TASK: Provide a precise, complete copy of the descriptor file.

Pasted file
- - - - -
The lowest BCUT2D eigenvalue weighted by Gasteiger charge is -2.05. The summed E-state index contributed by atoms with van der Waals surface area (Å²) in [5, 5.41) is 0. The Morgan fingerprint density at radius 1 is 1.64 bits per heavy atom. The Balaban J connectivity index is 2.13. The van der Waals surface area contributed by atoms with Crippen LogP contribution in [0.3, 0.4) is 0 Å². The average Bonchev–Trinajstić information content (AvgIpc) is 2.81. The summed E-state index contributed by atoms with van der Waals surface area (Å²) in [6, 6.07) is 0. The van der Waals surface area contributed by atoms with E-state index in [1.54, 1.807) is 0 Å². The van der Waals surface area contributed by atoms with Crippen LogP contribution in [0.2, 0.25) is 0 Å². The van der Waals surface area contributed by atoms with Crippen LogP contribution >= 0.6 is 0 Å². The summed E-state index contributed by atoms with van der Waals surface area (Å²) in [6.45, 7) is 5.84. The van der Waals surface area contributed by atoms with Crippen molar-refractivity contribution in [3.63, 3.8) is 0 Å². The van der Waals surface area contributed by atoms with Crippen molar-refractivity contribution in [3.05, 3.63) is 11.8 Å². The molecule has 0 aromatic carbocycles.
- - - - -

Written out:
The lowest BCUT2D eigenvalue weighted by Gasteiger charge is -2.05. The summed E-state index contributed by atoms with van der Waals surface area (Å²) in [5, 5.41) is 0. The Morgan fingerprint density at radius 1 is 1.64 bits per heavy atom. The Balaban J connectivity index is 2.13. The van der Waals surface area contributed by atoms with Crippen LogP contribution in [0.3, 0.4) is 0 Å². The average Bonchev–Trinajstić information content (AvgIpc) is 2.81. The summed E-state index contributed by atoms with van der Waals surface area (Å²) in [6, 6.07) is 0. The van der Waals surface area contributed by atoms with E-state index in [1.54, 1.807) is 0 Å². The van der Waals surface area contributed by atoms with Crippen LogP contribution in [0.2, 0.25) is 0 Å². The van der Waals surface area contributed by atoms with Crippen LogP contribution >= 0.6 is 0 Å². The summed E-state index contributed by atoms with van der Waals surface area (Å²) in [6.45, 7) is 5.84. The van der Waals surface area contributed by atoms with Crippen molar-refractivity contribution in [3.63, 3.8) is 0 Å². The van der Waals surface area contributed by atoms with Crippen molar-refractivity contribution in [3.05, 3.63) is 11.8 Å². The molecule has 0 aromatic carbocycles.